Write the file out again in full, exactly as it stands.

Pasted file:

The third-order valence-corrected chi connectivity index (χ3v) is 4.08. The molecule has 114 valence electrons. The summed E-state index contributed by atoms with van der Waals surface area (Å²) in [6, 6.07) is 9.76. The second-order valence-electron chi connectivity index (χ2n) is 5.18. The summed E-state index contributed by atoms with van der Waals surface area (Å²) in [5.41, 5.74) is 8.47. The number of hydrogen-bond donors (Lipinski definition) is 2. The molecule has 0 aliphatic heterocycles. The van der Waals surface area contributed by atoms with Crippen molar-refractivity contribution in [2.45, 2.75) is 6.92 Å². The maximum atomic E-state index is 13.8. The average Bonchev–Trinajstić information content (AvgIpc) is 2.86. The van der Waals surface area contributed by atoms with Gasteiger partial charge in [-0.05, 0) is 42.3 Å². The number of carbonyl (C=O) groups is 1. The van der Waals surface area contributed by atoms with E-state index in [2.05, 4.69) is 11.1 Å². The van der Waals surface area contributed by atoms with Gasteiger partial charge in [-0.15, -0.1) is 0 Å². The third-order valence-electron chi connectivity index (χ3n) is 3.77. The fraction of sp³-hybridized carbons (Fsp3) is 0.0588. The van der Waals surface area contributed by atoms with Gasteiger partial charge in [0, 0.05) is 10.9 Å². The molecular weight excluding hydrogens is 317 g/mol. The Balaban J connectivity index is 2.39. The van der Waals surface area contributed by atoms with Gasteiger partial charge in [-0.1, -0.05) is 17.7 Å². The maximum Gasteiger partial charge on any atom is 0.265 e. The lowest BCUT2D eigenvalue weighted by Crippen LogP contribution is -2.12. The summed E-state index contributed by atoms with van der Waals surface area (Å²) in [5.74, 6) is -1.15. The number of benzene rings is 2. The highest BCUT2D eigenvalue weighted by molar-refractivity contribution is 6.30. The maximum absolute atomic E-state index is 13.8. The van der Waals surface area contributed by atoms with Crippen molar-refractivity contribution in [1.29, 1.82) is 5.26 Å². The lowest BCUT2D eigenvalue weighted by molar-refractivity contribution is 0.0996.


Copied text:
The third-order valence-corrected chi connectivity index (χ3v) is 4.08. The molecule has 114 valence electrons. The summed E-state index contributed by atoms with van der Waals surface area (Å²) in [6, 6.07) is 9.76. The second-order valence-electron chi connectivity index (χ2n) is 5.18. The summed E-state index contributed by atoms with van der Waals surface area (Å²) in [5.41, 5.74) is 8.47. The number of hydrogen-bond donors (Lipinski definition) is 2. The molecule has 0 aliphatic heterocycles. The van der Waals surface area contributed by atoms with Crippen molar-refractivity contribution in [2.45, 2.75) is 6.92 Å². The maximum atomic E-state index is 13.8. The average Bonchev–Trinajstić information content (AvgIpc) is 2.86. The van der Waals surface area contributed by atoms with Gasteiger partial charge in [-0.05, 0) is 42.3 Å². The number of carbonyl (C=O) groups is 1. The van der Waals surface area contributed by atoms with E-state index in [2.05, 4.69) is 11.1 Å². The van der Waals surface area contributed by atoms with Gasteiger partial charge in [-0.15, -0.1) is 0 Å². The third-order valence-electron chi connectivity index (χ3n) is 3.77. The fraction of sp³-hybridized carbons (Fsp3) is 0.0588. The van der Waals surface area contributed by atoms with Gasteiger partial charge in [0, 0.05) is 10.9 Å². The molecular weight excluding hydrogens is 317 g/mol. The Balaban J connectivity index is 2.39. The van der Waals surface area contributed by atoms with Gasteiger partial charge in [-0.1, -0.05) is 17.7 Å². The maximum Gasteiger partial charge on any atom is 0.265 e. The lowest BCUT2D eigenvalue weighted by Crippen LogP contribution is -2.12. The summed E-state index contributed by atoms with van der Waals surface area (Å²) in [5.74, 6) is -1.15. The number of benzene rings is 2. The highest BCUT2D eigenvalue weighted by molar-refractivity contribution is 6.30. The maximum absolute atomic E-state index is 13.8. The van der Waals surface area contributed by atoms with Crippen molar-refractivity contribution in [1.29, 1.82) is 5.26 Å². The lowest BCUT2D eigenvalue weighted by molar-refractivity contribution is 0.0996.